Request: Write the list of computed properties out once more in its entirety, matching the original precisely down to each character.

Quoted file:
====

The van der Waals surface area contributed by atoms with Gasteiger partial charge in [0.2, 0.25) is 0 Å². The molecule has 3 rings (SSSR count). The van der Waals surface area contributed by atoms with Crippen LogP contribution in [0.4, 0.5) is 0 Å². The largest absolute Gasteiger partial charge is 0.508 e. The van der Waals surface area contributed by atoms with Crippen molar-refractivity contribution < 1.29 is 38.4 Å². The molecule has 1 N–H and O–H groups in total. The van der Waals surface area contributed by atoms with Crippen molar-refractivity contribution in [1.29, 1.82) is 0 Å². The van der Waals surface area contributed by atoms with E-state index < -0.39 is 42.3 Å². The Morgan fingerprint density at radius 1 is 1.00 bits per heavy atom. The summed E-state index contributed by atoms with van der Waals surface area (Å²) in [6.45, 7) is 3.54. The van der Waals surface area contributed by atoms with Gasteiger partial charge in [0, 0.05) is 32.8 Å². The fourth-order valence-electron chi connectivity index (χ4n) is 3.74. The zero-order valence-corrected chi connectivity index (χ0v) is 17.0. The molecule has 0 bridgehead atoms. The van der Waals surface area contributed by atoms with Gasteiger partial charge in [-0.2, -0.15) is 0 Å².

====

The van der Waals surface area contributed by atoms with Gasteiger partial charge in [0.2, 0.25) is 0 Å². The molecule has 3 rings (SSSR count). The van der Waals surface area contributed by atoms with Crippen LogP contribution in [0.4, 0.5) is 0 Å². The largest absolute Gasteiger partial charge is 0.508 e. The van der Waals surface area contributed by atoms with Crippen molar-refractivity contribution < 1.29 is 38.4 Å². The molecule has 1 N–H and O–H groups in total. The van der Waals surface area contributed by atoms with Crippen molar-refractivity contribution in [1.29, 1.82) is 0 Å². The van der Waals surface area contributed by atoms with E-state index < -0.39 is 42.3 Å². The Morgan fingerprint density at radius 1 is 1.00 bits per heavy atom. The summed E-state index contributed by atoms with van der Waals surface area (Å²) in [6.45, 7) is 3.54. The van der Waals surface area contributed by atoms with Gasteiger partial charge in [0, 0.05) is 32.8 Å². The fourth-order valence-electron chi connectivity index (χ4n) is 3.74. The zero-order valence-corrected chi connectivity index (χ0v) is 17.0. The molecule has 0 bridgehead atoms. The van der Waals surface area contributed by atoms with Gasteiger partial charge in [-0.2, -0.15) is 0 Å².